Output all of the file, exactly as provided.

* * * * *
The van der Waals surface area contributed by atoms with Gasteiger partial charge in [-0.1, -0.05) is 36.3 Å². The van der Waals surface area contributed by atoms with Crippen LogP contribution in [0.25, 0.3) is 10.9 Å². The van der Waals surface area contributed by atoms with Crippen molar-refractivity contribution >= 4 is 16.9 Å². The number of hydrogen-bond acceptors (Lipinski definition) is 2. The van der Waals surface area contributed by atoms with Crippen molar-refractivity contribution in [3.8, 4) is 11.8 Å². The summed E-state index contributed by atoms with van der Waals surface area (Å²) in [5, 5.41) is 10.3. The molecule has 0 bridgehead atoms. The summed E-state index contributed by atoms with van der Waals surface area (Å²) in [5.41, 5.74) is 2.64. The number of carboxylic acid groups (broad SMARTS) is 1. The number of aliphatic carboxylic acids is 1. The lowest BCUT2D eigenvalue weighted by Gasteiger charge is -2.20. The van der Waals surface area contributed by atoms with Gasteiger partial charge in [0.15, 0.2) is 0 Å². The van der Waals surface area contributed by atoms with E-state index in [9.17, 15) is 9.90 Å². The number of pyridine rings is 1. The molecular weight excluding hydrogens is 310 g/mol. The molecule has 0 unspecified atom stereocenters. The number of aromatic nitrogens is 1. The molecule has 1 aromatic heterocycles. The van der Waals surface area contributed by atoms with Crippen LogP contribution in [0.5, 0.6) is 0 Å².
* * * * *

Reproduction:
The van der Waals surface area contributed by atoms with Gasteiger partial charge in [-0.1, -0.05) is 36.3 Å². The van der Waals surface area contributed by atoms with Crippen LogP contribution in [0.25, 0.3) is 10.9 Å². The van der Waals surface area contributed by atoms with Crippen molar-refractivity contribution >= 4 is 16.9 Å². The number of hydrogen-bond acceptors (Lipinski definition) is 2. The van der Waals surface area contributed by atoms with Crippen molar-refractivity contribution in [3.8, 4) is 11.8 Å². The summed E-state index contributed by atoms with van der Waals surface area (Å²) in [5, 5.41) is 10.3. The molecule has 0 bridgehead atoms. The summed E-state index contributed by atoms with van der Waals surface area (Å²) in [5.41, 5.74) is 2.64. The number of carboxylic acid groups (broad SMARTS) is 1. The number of aliphatic carboxylic acids is 1. The lowest BCUT2D eigenvalue weighted by Gasteiger charge is -2.20. The van der Waals surface area contributed by atoms with Gasteiger partial charge in [0.15, 0.2) is 0 Å². The van der Waals surface area contributed by atoms with E-state index in [9.17, 15) is 9.90 Å². The number of pyridine rings is 1. The molecular weight excluding hydrogens is 310 g/mol. The molecule has 0 unspecified atom stereocenters. The number of aromatic nitrogens is 1. The molecule has 1 aromatic heterocycles. The van der Waals surface area contributed by atoms with Crippen LogP contribution in [0.5, 0.6) is 0 Å².